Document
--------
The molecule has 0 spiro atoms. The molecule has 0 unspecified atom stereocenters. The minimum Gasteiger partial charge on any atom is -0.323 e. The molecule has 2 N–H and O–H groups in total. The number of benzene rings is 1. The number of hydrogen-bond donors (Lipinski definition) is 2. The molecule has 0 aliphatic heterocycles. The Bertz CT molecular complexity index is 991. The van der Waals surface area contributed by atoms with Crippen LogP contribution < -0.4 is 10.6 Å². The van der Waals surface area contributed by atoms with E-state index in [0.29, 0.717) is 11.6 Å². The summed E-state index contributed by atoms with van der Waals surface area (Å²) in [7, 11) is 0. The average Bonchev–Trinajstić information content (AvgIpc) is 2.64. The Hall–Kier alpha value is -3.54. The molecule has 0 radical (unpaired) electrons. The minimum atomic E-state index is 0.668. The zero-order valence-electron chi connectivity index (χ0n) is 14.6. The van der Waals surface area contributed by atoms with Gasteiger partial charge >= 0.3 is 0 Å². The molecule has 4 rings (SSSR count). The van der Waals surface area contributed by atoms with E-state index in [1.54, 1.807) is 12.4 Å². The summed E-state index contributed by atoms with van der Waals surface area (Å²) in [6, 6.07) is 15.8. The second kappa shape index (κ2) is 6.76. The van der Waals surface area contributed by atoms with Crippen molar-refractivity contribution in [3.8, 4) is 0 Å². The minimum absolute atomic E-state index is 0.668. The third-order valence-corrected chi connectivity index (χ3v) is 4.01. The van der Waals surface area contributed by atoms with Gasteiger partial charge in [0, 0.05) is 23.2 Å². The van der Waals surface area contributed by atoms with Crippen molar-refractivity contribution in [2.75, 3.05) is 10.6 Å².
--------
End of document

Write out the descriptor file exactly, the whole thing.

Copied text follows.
The molecule has 0 spiro atoms. The molecule has 0 unspecified atom stereocenters. The minimum Gasteiger partial charge on any atom is -0.323 e. The molecule has 2 N–H and O–H groups in total. The number of benzene rings is 1. The number of hydrogen-bond donors (Lipinski definition) is 2. The molecule has 0 aliphatic heterocycles. The Bertz CT molecular complexity index is 991. The van der Waals surface area contributed by atoms with Crippen LogP contribution < -0.4 is 10.6 Å². The van der Waals surface area contributed by atoms with E-state index in [0.29, 0.717) is 11.6 Å². The summed E-state index contributed by atoms with van der Waals surface area (Å²) in [7, 11) is 0. The average Bonchev–Trinajstić information content (AvgIpc) is 2.64. The Hall–Kier alpha value is -3.54. The molecule has 0 radical (unpaired) electrons. The minimum atomic E-state index is 0.668. The zero-order valence-electron chi connectivity index (χ0n) is 14.6. The van der Waals surface area contributed by atoms with Gasteiger partial charge >= 0.3 is 0 Å². The molecule has 4 rings (SSSR count). The van der Waals surface area contributed by atoms with E-state index in [1.54, 1.807) is 12.4 Å². The summed E-state index contributed by atoms with van der Waals surface area (Å²) in [6, 6.07) is 15.8. The second kappa shape index (κ2) is 6.76. The van der Waals surface area contributed by atoms with Crippen molar-refractivity contribution in [3.8, 4) is 0 Å². The minimum absolute atomic E-state index is 0.668. The third-order valence-corrected chi connectivity index (χ3v) is 4.01. The van der Waals surface area contributed by atoms with Gasteiger partial charge in [0, 0.05) is 23.2 Å². The van der Waals surface area contributed by atoms with Crippen molar-refractivity contribution in [2.75, 3.05) is 10.6 Å².